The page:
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The Prime Minister of Finland (Finnish: Suomen pääministeri, literally Main Minister or Head Minister, Swedish: Finlands statsminister, literally Minister of the State) is the leader of the Finnish Government. The prime minister is Finland's head of government and is formally appointed by the President. Finland's first prime minister was Pehr Evind Svinhufvud, who was appointed to the post on 27 November 1917.

Prime Minister of Finland
Suomen pääministeri
Finlands statsminister
Logo of the Prime Minister of Finland.svg
Official insignia of the Prime Minister
Flag of Finland (state).svg
State flag of Finland
Antti Rinne.jpg
Antti Rinne

since 6 June 2019
Member ofCabinet of Finland
European Council
ResidenceKesäranta in Helsinki, Finland
AppointerThe President of the Republic
Term lengthNo fixed length
Duration of the parliamentary convocation, coalition or upon resignation and removal
PrecursorVice-Chairman of the Economic Division of the Senate of Finland
Formation27 November 1917; 101 years ago (1917-11-27)
First holderPehr Evind Svinhufvud

Finland's incumbent prime minister is Antti Rinne of the Social Democratic Party.


In 1918, the Senate of Finland was transformed into the Government of Finland, and the position of Vice-Chairman of the Economic Division was transformed into that of the prime minister. Kesäranta, located in the westerly Meilahti subdivision of Helsinki, has been the official residence of the prime minister of Finland since 1919.

During its independence, declared in 1917, Finland has had 72 cabinets.[1] The longest lasting have been the two cabinets of prime minister Paavo Lipponen (Lipponen I and Lipponen II), both lasting the entire parliamentary term, or 1,464 days.


The prime minister's appointment follows the parliamentary election, which are scheduled to be held once every four years.

Under the provisions of the Constitution of Finland, the president nominates a prime minister after the parties in the parliament have negotiated the distribution of seats in the new cabinet and the government's programme. The parliament must ratify the nominated prime minister with an absolute majority in a confidence vote without other candidates. If the nominee doesn't receive sufficient support, a new round of negotiations and a second nomination by the President follows. If the second nominee also fails to gain an absolute majority, a third vote is held, in which any member of parliament can nominate a candidate; in this round a plurality is sufficient for election.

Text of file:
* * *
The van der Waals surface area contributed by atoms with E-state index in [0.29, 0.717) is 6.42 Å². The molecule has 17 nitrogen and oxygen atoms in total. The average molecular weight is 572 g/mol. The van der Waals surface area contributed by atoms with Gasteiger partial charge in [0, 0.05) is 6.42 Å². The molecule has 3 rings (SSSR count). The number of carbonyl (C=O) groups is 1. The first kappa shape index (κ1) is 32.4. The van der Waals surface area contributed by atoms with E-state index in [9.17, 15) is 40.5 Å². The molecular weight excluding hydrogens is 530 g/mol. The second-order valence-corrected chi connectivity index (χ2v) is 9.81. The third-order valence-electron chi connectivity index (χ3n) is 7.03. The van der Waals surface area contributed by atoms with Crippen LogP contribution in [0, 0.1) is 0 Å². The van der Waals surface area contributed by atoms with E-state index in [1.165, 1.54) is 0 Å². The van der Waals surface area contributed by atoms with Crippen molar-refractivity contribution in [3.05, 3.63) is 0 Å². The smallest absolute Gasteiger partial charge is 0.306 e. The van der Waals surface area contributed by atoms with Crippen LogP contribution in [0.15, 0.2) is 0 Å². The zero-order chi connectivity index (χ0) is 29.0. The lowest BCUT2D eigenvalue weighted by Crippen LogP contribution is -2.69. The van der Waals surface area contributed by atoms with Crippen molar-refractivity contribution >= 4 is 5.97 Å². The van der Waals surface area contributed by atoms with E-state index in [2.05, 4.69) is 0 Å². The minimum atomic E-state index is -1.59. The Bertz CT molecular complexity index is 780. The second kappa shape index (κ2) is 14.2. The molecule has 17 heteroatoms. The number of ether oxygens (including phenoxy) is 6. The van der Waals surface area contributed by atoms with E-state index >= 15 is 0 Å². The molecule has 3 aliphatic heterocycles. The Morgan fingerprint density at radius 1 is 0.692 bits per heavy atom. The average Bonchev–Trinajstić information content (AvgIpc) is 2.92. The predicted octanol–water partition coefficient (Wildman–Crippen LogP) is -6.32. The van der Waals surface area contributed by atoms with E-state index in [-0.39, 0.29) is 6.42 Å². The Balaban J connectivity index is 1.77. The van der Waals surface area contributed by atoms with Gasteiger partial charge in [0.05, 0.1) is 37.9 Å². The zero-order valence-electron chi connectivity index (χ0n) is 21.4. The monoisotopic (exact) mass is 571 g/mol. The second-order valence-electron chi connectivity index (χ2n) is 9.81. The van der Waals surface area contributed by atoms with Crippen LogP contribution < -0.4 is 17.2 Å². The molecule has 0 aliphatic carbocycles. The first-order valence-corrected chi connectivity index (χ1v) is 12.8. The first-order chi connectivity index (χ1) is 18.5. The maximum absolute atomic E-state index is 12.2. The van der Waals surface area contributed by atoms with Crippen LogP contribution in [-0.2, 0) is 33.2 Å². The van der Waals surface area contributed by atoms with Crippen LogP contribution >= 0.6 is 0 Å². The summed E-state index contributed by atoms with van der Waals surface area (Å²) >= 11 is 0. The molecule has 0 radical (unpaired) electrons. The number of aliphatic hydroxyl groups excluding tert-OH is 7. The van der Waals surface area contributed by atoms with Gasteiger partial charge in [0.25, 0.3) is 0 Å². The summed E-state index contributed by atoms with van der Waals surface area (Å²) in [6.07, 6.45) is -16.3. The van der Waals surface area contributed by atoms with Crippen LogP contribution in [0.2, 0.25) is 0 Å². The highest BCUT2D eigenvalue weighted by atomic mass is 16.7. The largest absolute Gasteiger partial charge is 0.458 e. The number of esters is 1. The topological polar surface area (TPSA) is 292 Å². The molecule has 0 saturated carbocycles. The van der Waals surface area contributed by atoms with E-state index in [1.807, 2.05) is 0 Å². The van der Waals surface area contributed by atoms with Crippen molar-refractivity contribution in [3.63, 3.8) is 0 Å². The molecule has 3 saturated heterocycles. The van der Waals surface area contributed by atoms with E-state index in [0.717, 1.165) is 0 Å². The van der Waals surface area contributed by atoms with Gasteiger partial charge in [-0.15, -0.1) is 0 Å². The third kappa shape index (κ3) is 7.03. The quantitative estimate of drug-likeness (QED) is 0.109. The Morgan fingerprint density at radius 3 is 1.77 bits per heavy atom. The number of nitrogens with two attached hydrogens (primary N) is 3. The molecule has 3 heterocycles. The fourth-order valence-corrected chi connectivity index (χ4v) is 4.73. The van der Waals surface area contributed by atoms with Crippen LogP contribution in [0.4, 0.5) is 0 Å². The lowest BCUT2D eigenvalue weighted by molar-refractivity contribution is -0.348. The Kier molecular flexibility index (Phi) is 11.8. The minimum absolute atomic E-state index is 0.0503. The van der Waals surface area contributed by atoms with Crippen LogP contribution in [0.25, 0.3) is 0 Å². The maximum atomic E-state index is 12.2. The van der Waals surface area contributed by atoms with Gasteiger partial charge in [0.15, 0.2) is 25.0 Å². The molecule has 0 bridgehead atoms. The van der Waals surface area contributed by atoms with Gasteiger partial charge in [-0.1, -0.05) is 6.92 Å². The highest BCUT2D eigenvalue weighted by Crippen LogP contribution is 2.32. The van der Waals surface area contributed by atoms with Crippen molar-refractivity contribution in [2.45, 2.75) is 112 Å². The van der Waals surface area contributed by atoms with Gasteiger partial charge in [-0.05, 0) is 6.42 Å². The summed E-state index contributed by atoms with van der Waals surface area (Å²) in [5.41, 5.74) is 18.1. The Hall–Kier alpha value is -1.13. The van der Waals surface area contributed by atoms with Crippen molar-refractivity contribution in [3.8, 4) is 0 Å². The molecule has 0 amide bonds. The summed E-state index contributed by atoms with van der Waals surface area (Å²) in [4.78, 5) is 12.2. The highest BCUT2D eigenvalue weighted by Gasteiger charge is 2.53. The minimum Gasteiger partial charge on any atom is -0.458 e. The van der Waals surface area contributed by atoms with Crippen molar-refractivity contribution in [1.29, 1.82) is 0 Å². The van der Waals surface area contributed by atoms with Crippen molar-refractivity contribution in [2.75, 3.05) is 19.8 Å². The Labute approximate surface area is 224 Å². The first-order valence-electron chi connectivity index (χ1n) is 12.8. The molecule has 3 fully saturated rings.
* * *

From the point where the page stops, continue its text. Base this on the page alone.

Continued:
The above procedure was first used to elect Anneli Jäätteenmäki to the premiership in 2003. Previously it was assumed that the president would nominate the candidate who, in a third round of voting, would have gained a relative majority, this usually being the leader of the party with the largest seat share in parliament. Before the 2000 constitution was enacted, full formal powers to appoint the prime minister and the rest of the government had been the privilege of the president, who was free to diverge from parliamentary principles, although the ministers appointed had to have the confidence of the parliament.

Formally, the Prime Minister nominates the remaining members of the government, who are then, with the consent of Parliament, appointed by the President. In practice, the seats are divided between parties during the negotiations to form the government, so that the Prime Minister candidate must take into account the opinions of the participating parties and cannot nominate or remove whoever they wish.

Salary and benefitsEdit

The prime minister's salary is €11,675 per month, which is the same as that of the Speaker of the Parliament. In addition, the prime minister receives half of the parliamentary salary. The full parliamentary salary is, as of 1 May 2011, at least €6,335 a month, so the Finnish prime minister receives at least €14,842 per month in total. The salary is subject to income tax.

The prime minister is entitled to a 30-day leave (holiday) during each calendar year. The maintenance, staff and services of Kesäranta, the official residence, is paid for by the government.

The prime minister has transportation and security services at their disposal at all times.

Living former prime ministersEdit

The most recent death of a former Prime Minister of Finland is that of Mauno Koivisto (1979–1982) on 12 May 2017.

See alsoEdit


  1. ^ Finnish Council of State. "The Cabinet in Office". Finnish Council of State. Archived from the original on 13 November 2010. Retrieved 23 June 2010. Cite uses deprecated parameter |deadurl= (help)

External linksEdit